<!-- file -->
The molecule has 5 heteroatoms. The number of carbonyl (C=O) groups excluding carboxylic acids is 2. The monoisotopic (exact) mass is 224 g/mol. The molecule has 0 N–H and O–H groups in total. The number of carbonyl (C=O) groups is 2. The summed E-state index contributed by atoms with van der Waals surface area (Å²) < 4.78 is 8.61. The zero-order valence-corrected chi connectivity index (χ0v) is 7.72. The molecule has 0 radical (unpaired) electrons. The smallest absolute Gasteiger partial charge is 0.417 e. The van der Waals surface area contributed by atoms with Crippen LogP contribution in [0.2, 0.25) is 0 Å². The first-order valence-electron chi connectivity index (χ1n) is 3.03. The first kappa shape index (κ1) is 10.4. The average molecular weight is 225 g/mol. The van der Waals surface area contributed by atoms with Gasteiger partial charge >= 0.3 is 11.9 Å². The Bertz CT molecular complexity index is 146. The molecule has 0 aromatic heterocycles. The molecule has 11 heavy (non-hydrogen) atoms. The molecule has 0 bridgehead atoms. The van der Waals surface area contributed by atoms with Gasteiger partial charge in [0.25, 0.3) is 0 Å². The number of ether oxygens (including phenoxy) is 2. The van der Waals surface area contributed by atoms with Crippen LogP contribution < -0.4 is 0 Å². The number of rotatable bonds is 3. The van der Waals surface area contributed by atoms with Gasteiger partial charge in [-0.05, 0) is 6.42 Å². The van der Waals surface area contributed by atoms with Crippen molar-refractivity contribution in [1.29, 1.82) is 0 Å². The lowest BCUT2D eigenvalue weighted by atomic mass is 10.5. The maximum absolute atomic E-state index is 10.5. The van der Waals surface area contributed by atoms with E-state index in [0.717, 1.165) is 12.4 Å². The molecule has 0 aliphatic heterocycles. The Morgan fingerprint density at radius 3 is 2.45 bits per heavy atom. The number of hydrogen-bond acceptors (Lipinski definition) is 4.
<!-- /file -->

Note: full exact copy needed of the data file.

The molecule has 5 heteroatoms. The number of carbonyl (C=O) groups excluding carboxylic acids is 2. The monoisotopic (exact) mass is 224 g/mol. The molecule has 0 N–H and O–H groups in total. The number of carbonyl (C=O) groups is 2. The summed E-state index contributed by atoms with van der Waals surface area (Å²) < 4.78 is 8.61. The zero-order valence-corrected chi connectivity index (χ0v) is 7.72. The molecule has 0 radical (unpaired) electrons. The smallest absolute Gasteiger partial charge is 0.417 e. The van der Waals surface area contributed by atoms with Crippen LogP contribution in [0.2, 0.25) is 0 Å². The first-order valence-electron chi connectivity index (χ1n) is 3.03. The first kappa shape index (κ1) is 10.4. The average molecular weight is 225 g/mol. The van der Waals surface area contributed by atoms with Gasteiger partial charge >= 0.3 is 11.9 Å². The Bertz CT molecular complexity index is 146. The molecule has 0 aromatic heterocycles. The molecule has 11 heavy (non-hydrogen) atoms. The molecule has 0 bridgehead atoms. The van der Waals surface area contributed by atoms with Gasteiger partial charge in [0.25, 0.3) is 0 Å². The number of ether oxygens (including phenoxy) is 2. The van der Waals surface area contributed by atoms with Crippen LogP contribution < -0.4 is 0 Å². The number of rotatable bonds is 3. The van der Waals surface area contributed by atoms with Gasteiger partial charge in [-0.05, 0) is 6.42 Å². The van der Waals surface area contributed by atoms with Crippen molar-refractivity contribution in [1.29, 1.82) is 0 Å². The lowest BCUT2D eigenvalue weighted by atomic mass is 10.5. The maximum absolute atomic E-state index is 10.5. The van der Waals surface area contributed by atoms with E-state index in [0.717, 1.165) is 12.4 Å². The molecule has 0 aliphatic heterocycles. The Morgan fingerprint density at radius 3 is 2.45 bits per heavy atom. The number of hydrogen-bond acceptors (Lipinski definition) is 4.